Instagram has become one of the most used social media applications worldwide, with more than 1 billion users in 2020. Although Instagram can help people connect and interact with others, its inappropriate use can also have a negative impact on mental health.
A recent survey of almost 1,500 teens and young adults, revealed that participants rated Instagram as the worst social media network for their mental health and wellbeing (RSPH, 2017). It is possible that the positivity of Instagram is the main problem, with its emphasis on promoting ideal and sometimes unrealistic lifestyles. Instagram depicts perfect lives, events, and bodies that are not attainable for the majority of people. This data is relevant because 70% of Instagram users are under the age of 35 (Statista, 2021).
As an image-focused platform, the use of Instagram is usually reserved for the distribution of rich visual content such as photographs and short videos. Instagram is also well-known for its utilization of photo-enhancing filters and for enabling users to edit visual content before uploading it. Those filters allow Instagram users to be more visually appealing in their socio-cultural context. Similar to Facebook, Instagram endorses taking and sharing selfies. Recent research shows that selfies are becoming increasingly popular, representing one third of the pictures taken (McCrory et al., 2020); and authors like Srivastava et al. (2018) attribute this popularity to the need for social approval and positive affirmation. It is also important to mention that Instagram includes “stories,” encouraging users to share additional moments from their daily lives (Constine, 2018). These stories show the users’ personal and intimate lives in more detail than most traditional posts, increasing the time and efforts that users dedicate to Instagram.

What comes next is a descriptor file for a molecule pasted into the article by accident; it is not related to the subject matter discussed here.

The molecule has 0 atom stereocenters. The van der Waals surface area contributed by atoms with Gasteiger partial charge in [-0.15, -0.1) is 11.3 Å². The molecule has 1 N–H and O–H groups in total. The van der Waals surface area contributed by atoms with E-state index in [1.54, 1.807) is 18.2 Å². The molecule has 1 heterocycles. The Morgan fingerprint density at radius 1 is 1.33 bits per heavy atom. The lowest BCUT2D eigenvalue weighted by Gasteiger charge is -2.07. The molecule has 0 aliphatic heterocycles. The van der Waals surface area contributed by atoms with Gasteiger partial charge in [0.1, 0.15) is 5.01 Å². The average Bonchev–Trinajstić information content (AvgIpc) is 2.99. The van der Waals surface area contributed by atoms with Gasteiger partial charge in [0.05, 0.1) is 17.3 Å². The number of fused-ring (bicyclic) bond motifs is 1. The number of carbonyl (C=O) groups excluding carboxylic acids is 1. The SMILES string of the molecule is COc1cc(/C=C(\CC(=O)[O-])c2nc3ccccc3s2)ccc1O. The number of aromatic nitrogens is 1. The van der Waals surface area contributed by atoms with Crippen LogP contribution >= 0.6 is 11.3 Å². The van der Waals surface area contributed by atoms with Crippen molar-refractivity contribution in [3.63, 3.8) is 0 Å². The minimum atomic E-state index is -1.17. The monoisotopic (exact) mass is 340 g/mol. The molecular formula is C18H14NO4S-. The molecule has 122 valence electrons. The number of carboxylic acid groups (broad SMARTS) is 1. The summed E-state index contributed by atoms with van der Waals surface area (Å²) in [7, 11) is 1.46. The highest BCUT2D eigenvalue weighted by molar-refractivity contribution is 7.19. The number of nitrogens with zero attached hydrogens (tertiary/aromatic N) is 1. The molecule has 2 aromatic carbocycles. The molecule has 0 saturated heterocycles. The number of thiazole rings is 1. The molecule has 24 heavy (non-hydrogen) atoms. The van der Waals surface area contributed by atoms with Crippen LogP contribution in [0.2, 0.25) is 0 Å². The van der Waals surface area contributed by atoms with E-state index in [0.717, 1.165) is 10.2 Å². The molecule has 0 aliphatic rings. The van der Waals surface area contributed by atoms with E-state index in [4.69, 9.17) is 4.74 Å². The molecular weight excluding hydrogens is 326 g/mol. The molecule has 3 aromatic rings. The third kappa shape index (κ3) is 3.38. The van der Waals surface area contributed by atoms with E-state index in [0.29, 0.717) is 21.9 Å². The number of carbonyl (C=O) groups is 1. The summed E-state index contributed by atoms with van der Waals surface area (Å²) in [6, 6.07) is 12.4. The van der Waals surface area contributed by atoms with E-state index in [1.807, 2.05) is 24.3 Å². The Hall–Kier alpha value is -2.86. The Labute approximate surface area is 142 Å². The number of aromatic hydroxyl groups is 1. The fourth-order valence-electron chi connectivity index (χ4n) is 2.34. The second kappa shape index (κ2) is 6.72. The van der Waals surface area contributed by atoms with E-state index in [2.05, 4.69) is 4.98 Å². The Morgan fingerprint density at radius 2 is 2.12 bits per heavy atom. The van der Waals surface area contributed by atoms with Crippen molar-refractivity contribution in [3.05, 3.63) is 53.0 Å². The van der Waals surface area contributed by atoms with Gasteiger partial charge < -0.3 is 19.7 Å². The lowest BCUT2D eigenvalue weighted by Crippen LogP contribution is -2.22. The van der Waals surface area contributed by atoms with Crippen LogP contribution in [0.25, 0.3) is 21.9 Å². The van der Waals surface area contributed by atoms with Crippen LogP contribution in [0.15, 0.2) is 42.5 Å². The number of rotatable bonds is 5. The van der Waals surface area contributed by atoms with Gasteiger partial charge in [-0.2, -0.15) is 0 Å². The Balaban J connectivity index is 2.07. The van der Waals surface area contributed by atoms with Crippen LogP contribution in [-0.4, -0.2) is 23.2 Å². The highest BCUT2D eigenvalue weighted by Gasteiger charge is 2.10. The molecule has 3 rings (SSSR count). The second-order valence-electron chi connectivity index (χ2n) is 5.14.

It is plausible that these features encourage users to engage in excessive social comparison, which can lead to negative outcomes (Lup et al., 2015). Despite research about the mental health and wellbeing impact of Instagram still being in its infancy (McCrory et al., 2020), the negative effects of Instagram's excessive use are starting to be well documented:
Several studies have shown that the overall time spent in Instagram is associated with disordered eating symptoms (Fardourly et al., 2020; Haller 2021; Saunders & Eaton, 2018), which can be related to the users’ efforts to attain a thin-ideal. Those symptoms can include fasting, persistent dieting, calorie counting, eating in secret, binge eating, vomiting and laxative use, among others. McLaughlin (2017) suggested that disordered eating is usually associated with an internalization of a thin-ideal and body dissatisfaction.